"Cinnamon and Gunpowder: a novel" started off really well. In a daring raid on an island off the coast of England a dashing, redheaded pirate named Hannah Mabbot kills a British noble and kidnaps his cook. The noble, Lord Ramsey, is the main stakeholder in a British trading house called "The Pendleton Company" and the nemesis of "Mad" Hannah Mabbot. This is a fascinating literary device because in a very real sense, this book opens at the end of one story and from that ending, launches into a new one. The story of Mabbot and Ramsey's tumultuous and fiery rivalry serves as a backdrop to the novel, filling in blanks and carrying the main story through passages that would otherwise fall flat. In a very real sense, this book is two stories in one, a dull, rather fanciful Stockholm Syndrome romance where a kidnapped cook gradually falls in love with his pirate captain captor, alongside a blazing Howard Zinnesque reinterpretation of the East India Trading Company's role in the slaves/silver/opium trade triumvirate that eventually resulted in the Opium Wars of 1839 and 1856. Like Zinn's often creative use of "facts", Eli Brown shifts dates and technologies backwards and forwards by decades in order to tell a convincing narrative. Captain Mabbot's main rival on the sea, the Pendleton Company's Captain Larouche, pilots a ship drawn straight from the pages of countless steampunk novels, adding an almost science fiction sub plot that is just as enticing as the main story.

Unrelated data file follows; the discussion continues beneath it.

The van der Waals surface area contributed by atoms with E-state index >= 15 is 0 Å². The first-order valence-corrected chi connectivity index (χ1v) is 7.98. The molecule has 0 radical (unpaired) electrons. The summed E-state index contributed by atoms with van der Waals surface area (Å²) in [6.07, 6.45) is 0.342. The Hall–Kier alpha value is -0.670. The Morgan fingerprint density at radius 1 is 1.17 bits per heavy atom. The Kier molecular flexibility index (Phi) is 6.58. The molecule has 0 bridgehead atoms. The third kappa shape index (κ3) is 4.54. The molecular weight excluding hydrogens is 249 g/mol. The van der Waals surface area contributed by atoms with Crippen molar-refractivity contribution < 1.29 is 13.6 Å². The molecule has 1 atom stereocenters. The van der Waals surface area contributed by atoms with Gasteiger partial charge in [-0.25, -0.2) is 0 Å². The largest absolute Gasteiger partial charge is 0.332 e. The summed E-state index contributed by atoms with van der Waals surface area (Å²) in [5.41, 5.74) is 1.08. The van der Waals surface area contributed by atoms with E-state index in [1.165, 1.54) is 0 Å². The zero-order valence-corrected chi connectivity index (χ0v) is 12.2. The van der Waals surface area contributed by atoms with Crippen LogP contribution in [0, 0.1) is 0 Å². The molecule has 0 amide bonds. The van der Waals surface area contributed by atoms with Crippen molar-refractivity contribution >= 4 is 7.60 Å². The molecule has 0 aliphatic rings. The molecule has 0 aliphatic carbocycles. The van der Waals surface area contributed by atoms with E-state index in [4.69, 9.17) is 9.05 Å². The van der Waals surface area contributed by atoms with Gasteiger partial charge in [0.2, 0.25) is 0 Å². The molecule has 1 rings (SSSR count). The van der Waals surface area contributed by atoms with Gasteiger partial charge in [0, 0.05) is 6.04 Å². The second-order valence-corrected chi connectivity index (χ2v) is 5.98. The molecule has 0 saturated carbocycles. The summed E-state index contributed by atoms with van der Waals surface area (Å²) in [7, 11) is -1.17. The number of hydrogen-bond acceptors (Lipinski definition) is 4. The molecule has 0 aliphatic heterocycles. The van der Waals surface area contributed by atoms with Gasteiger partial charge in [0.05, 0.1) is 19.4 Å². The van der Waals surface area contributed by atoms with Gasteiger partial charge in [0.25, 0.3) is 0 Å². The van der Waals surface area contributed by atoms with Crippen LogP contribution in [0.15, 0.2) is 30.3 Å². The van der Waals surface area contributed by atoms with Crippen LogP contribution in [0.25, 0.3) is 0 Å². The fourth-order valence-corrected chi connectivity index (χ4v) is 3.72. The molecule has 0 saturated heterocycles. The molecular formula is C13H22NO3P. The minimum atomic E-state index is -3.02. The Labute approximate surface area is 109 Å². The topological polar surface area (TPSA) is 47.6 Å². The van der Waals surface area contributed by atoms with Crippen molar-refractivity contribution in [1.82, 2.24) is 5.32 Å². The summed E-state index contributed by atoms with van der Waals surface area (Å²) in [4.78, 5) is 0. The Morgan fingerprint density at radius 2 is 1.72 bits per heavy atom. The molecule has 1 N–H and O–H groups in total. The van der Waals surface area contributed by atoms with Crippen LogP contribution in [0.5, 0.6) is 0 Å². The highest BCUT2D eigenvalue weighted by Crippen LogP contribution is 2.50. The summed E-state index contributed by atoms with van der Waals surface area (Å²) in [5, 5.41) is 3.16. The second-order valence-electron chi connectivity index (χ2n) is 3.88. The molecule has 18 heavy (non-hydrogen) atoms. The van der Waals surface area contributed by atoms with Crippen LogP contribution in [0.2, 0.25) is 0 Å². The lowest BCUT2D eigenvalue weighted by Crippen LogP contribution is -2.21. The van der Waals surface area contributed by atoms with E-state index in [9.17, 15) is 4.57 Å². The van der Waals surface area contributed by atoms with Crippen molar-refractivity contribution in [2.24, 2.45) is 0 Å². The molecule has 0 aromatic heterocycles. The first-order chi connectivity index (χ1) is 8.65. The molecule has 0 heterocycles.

The first two-thirds of the book is wonderful. Judging from the cover and front materials, I expected a quirky pirate tale of culinary delights and swashbuckling hedonism. That is exactly what I got and I was thrilled. At just about the two-thirds point, however, the story takes a dark, social justice turn. As the cook becomes more intimate with his Captain and learns how deep her rivalry with Lord Ramsey really runs, we are taken on a deliberate, anti-capitalist rant of evil corporations exploiting the world's poor for power and profit. This rant sets up the justification for the explosive climax and bucolic, ironic ending that has the cook owning a tavern on Martha's Vineyard where he spends as much collecting myths of "Mad" Hannah Mabbot as he does preparing culinary delights for common sailors.